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I need a new crossover for my M3 speaker. Drivers seem to be good

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No sound from tweeter bx5a


First of all, never connect the audio from your receiver directly to the tweeter. You can blow the tweeter instantly. The mid-bass driver can be damaged from a direct connection as well.

Since you get absolutely no sound from either driver, this seems to implicate the crossover. If the crossover has opened, no signal gets through, if it has opened early in the signal path.

But, it is also possible that a short exists, and that perhaps your amp cuts off the output having sensed a short. The short could be in the crossover or one of the drivers.

Here are some troubleshooting tips--

To prevent damage to your amp, turn it off while making or breaking any connections inside the speaker boxes.

Write down which wires get connected to which place on the drivers, so you can get them back where they belong.

With your amp turned off, connect the bad speaker to your amp. You've already verified that no sound is produced when both drivers are connected.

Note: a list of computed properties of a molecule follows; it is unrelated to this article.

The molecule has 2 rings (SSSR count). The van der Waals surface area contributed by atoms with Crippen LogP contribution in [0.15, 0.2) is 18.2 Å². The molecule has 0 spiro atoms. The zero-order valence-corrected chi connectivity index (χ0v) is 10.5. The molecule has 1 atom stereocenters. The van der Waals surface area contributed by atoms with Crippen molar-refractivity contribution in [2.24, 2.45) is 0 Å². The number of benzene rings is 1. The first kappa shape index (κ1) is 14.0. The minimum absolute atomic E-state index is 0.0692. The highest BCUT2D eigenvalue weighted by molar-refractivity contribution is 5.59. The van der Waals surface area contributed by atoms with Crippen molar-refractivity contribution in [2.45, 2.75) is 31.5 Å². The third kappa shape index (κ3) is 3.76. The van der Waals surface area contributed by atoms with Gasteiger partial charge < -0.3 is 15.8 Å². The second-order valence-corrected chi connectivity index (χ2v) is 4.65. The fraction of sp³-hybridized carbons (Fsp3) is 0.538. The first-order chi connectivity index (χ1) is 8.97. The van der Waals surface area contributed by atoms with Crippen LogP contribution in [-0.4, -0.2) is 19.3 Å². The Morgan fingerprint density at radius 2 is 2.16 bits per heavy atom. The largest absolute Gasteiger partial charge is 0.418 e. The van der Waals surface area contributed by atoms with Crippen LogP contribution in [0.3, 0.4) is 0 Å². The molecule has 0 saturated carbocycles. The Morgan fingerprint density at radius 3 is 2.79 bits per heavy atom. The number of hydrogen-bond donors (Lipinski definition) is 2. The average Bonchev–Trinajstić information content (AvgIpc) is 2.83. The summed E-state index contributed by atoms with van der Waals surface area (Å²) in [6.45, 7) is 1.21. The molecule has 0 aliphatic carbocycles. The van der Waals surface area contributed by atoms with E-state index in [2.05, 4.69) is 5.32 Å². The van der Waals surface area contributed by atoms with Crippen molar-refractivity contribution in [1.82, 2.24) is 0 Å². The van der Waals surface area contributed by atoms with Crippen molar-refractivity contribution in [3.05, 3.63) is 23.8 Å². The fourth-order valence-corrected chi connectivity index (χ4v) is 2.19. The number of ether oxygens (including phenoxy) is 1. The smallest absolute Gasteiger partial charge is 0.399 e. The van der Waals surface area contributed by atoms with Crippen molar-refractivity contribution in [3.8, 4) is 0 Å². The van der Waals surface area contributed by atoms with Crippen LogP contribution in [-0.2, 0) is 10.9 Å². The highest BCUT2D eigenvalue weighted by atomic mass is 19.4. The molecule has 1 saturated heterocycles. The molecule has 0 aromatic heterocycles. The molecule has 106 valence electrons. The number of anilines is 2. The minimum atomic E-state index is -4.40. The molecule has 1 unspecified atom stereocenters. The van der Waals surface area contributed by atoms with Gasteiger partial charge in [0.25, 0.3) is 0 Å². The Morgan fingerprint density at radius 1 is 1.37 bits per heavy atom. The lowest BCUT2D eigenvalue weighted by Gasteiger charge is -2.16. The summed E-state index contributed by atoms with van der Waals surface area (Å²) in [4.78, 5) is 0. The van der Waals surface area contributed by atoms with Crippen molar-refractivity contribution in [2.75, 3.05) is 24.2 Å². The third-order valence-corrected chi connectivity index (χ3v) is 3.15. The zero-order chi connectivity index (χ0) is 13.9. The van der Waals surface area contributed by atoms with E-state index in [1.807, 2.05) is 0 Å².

So, with your amp off, disconnect one wire from the tweeter in the bad box.

Briefly turn your amp on and listen for sound.

If you get sound, the tweeter is shorted.

If you get no sound, with the amp off, reconnect the tweeter in the bad box and disconnect one wire from the mid-bass driver.

Briefly turn the amp on and listen before turning the amp off.

If you get sound now, but not before, the mid-bass driver is shorted.

If you got no sound either way, check the DC resistance of the mid-bass driver (only, not the tweeter. Ohmmeters put out a small DC voltage to test resistance. That DC voltage might damage a tweeter, maybe. Don't risk it). Ohm the mid-bass driver while it is not connected to the crossover. If the driver is good, you should read some ohms--a little less than the stated impedance. An 8 ohm driver might read 6.5 ohms, for instance. If you get an open or a short (with the crossover disconnected from the mid-bass driver) you have a blown driver. Two actually, since neither the tweeter nor the mid-bass driver produced any sound in the previous tests.

If you can't get ahold of an ohmmeter, try this--

Open the good, working speaker and place the two side by side.

Connect your amp to the bad speaker box only.

With your amp turned off, disconnect the wires from the mid-bass driver in the bad box and connect them to the mid-bass driver in the good box. Disconnect one of the wires from the "good" mid-bass driver first, so you don't have two crossovers connected to it at the same time--even if only one of them will get powered on. It keeps the confusion down to a minimum when trying to isolate your problem. Oh, and disconnect one wire from the bad tweeter, in case it is shorted.